Family Reformation; Or, Jacob's Second Visit to Bethel by Charles H. Spurgeon

Family Reformation; or, Jacob's Second Visit to Bethel
Charles H. Spurgeon
Genesis 35:1

There are critical times in most families, times when much decision of character will be needed on the part of the father to guide things aright. They say there is a skeleton in every house, and, if so, I would add that occasionally the unquiet spirit takes to troubling the household, and needs to be quieted. There are times when the evil in the hearts of the children and in the nature of the parents becomes specially energetic, and brings about difficulties and perplexities, so that if a wrong turn were taken, the most fearful mischief would ensue; and yet, if there be grace in the hearts of some or all of the family, a strong and gracious hand at the helm of the ship may steer it right gallantly through the broken water, and bring it safely out of its dangers to pursue its journey much more happily in the future. Now, such a crisis had come to Jacob's family: things had reached a sad pass, and something must be done; everything seemed out of gear, and matters could not continue any longer as they were. All was out of order, and threatened to become much worse. Even the heathen outside began to smell the ill savor of Jacob's disorganized family, and the one alternative was-mend or end.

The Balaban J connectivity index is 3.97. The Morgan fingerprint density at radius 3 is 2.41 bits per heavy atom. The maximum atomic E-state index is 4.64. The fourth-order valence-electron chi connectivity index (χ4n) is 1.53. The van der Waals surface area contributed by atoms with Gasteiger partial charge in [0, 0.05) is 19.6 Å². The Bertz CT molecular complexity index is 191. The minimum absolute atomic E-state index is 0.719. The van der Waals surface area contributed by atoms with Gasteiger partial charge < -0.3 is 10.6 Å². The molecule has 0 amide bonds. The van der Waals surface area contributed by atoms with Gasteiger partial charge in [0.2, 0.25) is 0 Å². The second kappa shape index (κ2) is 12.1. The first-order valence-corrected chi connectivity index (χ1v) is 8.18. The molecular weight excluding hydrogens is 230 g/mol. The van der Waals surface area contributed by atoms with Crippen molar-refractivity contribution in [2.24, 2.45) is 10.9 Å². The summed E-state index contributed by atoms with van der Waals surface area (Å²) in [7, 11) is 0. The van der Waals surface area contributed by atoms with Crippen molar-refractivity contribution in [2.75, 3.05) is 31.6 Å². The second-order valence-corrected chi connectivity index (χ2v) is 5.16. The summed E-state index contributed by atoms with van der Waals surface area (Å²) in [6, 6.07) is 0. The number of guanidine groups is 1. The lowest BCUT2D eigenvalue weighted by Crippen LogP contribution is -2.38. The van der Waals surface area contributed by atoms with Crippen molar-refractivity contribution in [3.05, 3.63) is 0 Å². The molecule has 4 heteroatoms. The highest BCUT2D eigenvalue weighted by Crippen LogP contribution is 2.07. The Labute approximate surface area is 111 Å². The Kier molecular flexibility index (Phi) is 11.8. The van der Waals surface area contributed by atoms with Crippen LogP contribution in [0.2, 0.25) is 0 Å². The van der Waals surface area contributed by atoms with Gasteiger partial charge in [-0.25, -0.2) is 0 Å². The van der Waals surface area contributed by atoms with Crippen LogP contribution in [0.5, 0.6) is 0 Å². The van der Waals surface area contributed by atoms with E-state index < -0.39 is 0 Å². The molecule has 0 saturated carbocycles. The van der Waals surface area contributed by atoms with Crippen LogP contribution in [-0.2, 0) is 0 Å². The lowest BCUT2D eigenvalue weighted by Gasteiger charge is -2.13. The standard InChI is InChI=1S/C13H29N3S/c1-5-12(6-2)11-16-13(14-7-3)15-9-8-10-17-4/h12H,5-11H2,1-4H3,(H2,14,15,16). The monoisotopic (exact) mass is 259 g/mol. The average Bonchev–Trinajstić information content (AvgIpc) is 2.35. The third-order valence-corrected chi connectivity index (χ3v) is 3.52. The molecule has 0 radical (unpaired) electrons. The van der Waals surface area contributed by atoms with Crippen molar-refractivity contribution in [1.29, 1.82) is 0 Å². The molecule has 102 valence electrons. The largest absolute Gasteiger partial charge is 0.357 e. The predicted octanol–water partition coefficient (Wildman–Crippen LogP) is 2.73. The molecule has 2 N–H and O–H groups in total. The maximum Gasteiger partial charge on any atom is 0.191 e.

A stand must be taken by the head of the house. There must be a reform in the household, and a revival of religion throughout the whole family. If you notice, Jacob himself was in a bad way. His business was to remain in Canaan a mere sojourner, dwelling in tents, not one of the people, but moving about among them, testifying that he looked for "a city that hath foundations, whose builder and maker is God." He expected to inherit the land, but, for the time being, he was to be a stranger and a sojourner, as his fathers Abraham and Isaac had been.

Yet at Succoth, we read that he built booths-scarcely houses, I suppose, but more than tents. It was a compromise, and a compromise is often ...


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